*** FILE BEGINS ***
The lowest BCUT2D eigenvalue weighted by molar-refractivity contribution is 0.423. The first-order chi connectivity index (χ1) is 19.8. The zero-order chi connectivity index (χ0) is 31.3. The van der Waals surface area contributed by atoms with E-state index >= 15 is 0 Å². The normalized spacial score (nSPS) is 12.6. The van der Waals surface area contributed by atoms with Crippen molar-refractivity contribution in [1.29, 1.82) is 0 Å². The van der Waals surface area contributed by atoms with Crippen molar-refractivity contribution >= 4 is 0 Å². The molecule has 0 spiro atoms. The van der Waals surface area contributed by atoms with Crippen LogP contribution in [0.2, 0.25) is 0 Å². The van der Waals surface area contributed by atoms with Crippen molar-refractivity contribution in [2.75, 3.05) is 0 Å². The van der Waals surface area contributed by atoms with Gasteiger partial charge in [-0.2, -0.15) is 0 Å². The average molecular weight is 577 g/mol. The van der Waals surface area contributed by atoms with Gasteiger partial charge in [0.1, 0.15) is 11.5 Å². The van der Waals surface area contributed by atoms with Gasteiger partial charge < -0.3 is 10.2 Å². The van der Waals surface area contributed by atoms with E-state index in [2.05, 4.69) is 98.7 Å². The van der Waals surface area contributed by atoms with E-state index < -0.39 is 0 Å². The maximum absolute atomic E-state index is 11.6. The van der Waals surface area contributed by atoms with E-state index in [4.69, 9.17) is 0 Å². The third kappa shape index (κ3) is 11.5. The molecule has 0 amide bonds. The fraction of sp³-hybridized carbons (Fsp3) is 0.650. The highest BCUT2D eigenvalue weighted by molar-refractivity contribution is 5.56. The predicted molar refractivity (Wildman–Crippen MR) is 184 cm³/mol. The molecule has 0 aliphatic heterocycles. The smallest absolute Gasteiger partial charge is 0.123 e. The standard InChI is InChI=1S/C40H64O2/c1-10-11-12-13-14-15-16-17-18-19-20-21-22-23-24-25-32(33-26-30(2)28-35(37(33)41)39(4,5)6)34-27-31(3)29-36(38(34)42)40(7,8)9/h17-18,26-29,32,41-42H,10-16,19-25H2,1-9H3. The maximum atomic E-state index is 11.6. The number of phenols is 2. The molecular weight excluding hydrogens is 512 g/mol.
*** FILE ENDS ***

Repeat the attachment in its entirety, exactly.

The lowest BCUT2D eigenvalue weighted by molar-refractivity contribution is 0.423. The first-order chi connectivity index (χ1) is 19.8. The zero-order chi connectivity index (χ0) is 31.3. The van der Waals surface area contributed by atoms with E-state index >= 15 is 0 Å². The normalized spacial score (nSPS) is 12.6. The van der Waals surface area contributed by atoms with Crippen molar-refractivity contribution in [1.29, 1.82) is 0 Å². The van der Waals surface area contributed by atoms with Crippen molar-refractivity contribution >= 4 is 0 Å². The molecule has 0 spiro atoms. The van der Waals surface area contributed by atoms with Crippen LogP contribution in [0.2, 0.25) is 0 Å². The van der Waals surface area contributed by atoms with Crippen molar-refractivity contribution in [2.75, 3.05) is 0 Å². The van der Waals surface area contributed by atoms with Gasteiger partial charge in [-0.2, -0.15) is 0 Å². The average molecular weight is 577 g/mol. The van der Waals surface area contributed by atoms with Gasteiger partial charge in [0.1, 0.15) is 11.5 Å². The van der Waals surface area contributed by atoms with Gasteiger partial charge < -0.3 is 10.2 Å². The van der Waals surface area contributed by atoms with E-state index in [2.05, 4.69) is 98.7 Å². The van der Waals surface area contributed by atoms with E-state index < -0.39 is 0 Å². The maximum absolute atomic E-state index is 11.6. The van der Waals surface area contributed by atoms with E-state index in [4.69, 9.17) is 0 Å². The third kappa shape index (κ3) is 11.5. The molecule has 0 amide bonds. The fraction of sp³-hybridized carbons (Fsp3) is 0.650. The highest BCUT2D eigenvalue weighted by molar-refractivity contribution is 5.56. The predicted molar refractivity (Wildman–Crippen MR) is 184 cm³/mol. The molecule has 0 aliphatic heterocycles. The smallest absolute Gasteiger partial charge is 0.123 e. The standard InChI is InChI=1S/C40H64O2/c1-10-11-12-13-14-15-16-17-18-19-20-21-22-23-24-25-32(33-26-30(2)28-35(37(33)41)39(4,5)6)34-27-31(3)29-36(38(34)42)40(7,8)9/h17-18,26-29,32,41-42H,10-16,19-25H2,1-9H3. The maximum atomic E-state index is 11.6. The number of phenols is 2. The molecular weight excluding hydrogens is 512 g/mol.